It has taken me a while to post on Paul Collins’ Sixpence House because I desperately want to avoid using the word ‘quaint’ as a descriptive word. Paul and his wife, Jenny, bring their baby boy, Morgan from San Francisco to Hay-on-Wye, England on a romantic idea that they can make a go of it in the town made famous by the number of booksellers per capita. The town of Hay is a book-lover’s paradise from Collins’ description, with a used bookstore on every corner, many holding the rare and antiquated finds that are the fantasy of any bibliophile.
It is a quaint tale of a book lover who went to a town that loves books. The experiences of Collins and his family are provided through a narrative that is broken up by recollections pulled from his prolific readings as Paul is reminded of some portion of a book that does not come close to entering into mass consciousness. Perhaps it was my delicate ego, but when reading his digressions I felt envy toward the depth of Collins’ memory retention of the books he had read, stuff that the majority would not care about, and that, I think, is his talent; to incorporate trivial offshoots to the main drama of finding a house in Hay.
This impressive recollection of things read aside, I got the impression that Paul was tied up in pointing out the differences between America and England in a way that made England appear backward and not as progressive as its colonial offshoot. For example, real estate agents represented sellers not buyers in England, therefore did not have to disclose things to the potential buyer about the house that they were interested in, including matters safety related. From the perspective of the Collins, of course, this is ludicrous. I do believe that this is what made the book enjoyable to me; identifying with a man and his new family placed in a situation that causes me to blanch with a great degree of discomfort. It is a lovely idea to pick up and move to a city that you think represents and reflects your core qualities. This idea quickly crashes when the realization sets in that you are not the first to recognize this opportunity held by the area. The Collinses realize that real estate in Hay does not adequately compare to what they had in San Francisco.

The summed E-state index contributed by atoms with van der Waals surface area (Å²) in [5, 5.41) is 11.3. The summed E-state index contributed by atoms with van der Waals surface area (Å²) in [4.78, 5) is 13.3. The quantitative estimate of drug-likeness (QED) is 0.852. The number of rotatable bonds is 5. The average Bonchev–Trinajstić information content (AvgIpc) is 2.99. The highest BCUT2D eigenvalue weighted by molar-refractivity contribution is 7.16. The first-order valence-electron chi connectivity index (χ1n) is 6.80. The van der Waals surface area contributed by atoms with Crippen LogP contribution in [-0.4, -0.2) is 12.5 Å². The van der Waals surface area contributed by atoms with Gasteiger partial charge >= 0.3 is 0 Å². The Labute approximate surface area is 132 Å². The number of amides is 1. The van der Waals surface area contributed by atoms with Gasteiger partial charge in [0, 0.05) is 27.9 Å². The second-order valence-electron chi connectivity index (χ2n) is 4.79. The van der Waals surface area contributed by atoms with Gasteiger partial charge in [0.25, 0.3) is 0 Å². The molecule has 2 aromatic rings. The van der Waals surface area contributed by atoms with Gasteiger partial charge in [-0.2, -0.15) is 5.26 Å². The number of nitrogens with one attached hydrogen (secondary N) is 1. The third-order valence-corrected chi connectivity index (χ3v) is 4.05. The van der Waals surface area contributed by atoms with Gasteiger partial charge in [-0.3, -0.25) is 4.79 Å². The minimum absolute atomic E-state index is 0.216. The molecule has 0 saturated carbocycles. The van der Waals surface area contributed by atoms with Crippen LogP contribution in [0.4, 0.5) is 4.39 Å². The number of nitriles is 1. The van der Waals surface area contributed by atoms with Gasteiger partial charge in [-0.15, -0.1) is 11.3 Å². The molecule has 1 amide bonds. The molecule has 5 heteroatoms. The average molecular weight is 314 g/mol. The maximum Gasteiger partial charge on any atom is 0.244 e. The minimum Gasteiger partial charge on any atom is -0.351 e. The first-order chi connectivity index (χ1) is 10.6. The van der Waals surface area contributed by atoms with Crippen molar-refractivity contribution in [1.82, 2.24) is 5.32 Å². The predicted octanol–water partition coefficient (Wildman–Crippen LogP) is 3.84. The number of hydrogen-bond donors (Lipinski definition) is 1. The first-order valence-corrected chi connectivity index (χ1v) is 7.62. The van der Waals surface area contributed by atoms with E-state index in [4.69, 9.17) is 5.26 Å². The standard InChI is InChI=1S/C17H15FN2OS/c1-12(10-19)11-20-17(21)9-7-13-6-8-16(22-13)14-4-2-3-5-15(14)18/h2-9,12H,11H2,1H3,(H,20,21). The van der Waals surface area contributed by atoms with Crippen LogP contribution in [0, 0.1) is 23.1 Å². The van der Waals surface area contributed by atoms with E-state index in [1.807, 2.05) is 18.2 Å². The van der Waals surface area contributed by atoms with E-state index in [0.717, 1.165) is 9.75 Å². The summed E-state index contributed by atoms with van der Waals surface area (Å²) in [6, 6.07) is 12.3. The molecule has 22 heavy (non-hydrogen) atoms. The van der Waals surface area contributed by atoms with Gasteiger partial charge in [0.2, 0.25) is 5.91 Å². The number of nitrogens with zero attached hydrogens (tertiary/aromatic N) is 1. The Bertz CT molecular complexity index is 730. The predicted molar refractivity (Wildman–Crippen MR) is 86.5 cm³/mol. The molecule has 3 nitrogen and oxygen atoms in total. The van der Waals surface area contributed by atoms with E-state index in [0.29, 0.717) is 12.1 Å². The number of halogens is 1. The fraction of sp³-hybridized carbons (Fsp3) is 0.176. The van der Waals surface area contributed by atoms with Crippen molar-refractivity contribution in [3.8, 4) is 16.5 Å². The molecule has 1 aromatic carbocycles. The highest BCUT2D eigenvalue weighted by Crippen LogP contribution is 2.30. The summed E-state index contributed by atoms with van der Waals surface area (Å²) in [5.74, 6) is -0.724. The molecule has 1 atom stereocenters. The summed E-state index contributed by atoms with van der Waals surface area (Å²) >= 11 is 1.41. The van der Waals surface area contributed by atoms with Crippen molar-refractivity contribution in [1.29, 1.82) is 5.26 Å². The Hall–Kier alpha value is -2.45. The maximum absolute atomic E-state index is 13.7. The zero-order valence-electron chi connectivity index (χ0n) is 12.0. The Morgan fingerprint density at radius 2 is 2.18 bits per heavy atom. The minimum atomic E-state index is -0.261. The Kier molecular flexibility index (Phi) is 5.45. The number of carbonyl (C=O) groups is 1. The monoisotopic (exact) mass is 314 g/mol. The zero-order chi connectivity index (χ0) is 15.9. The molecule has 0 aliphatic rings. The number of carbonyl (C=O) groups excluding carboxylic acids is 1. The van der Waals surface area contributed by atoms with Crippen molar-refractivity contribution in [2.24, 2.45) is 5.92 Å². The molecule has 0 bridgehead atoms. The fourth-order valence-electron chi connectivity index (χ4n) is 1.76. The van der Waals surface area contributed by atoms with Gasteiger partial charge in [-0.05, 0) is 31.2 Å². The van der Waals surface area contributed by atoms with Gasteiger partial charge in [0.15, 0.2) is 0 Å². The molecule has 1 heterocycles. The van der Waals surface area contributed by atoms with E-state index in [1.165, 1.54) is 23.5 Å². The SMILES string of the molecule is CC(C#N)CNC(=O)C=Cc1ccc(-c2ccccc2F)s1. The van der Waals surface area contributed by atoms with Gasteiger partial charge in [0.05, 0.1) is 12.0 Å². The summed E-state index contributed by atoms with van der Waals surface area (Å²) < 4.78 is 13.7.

Again, I found myself cheering for the protagonist. I desperately wanted this family, the same which uprooted and bet everything that they could find their dreams in this quaint English town, to find and buy the house of their dreams. I suppose this is where the reader must face the cold, cold non-fiction literary genre in the face. Paul and his family excitedly look at a number of houses, including one from the 17th Century (too small), the 18th Century (too many subjects in the contract), and an old pub, Sixpence House (too much work). All of which I was able to, from my cozy, dry seat in my rented apartment, shake my head at and scoff at his lack of adventure and romanticism. Do keep in mind that his descriptions also cause one to wonder how exactly people managed to raise a family 200+ years ago.
Sixpence House certainly appeals to the avid reader, the one who hopes to find themselves a Hay-on-Wey in which to find a community of like-minded individuals to share an impressive range of literacy and bibliophilia with. It also finds a way to make use of a vast amount of knowledge regarding old text that would otherwise be lost without writing it down. While this may exist in one’s dreams, reader be warned, the reality is that life is safer, as the Collines found out, in sticking to what you know, stateside.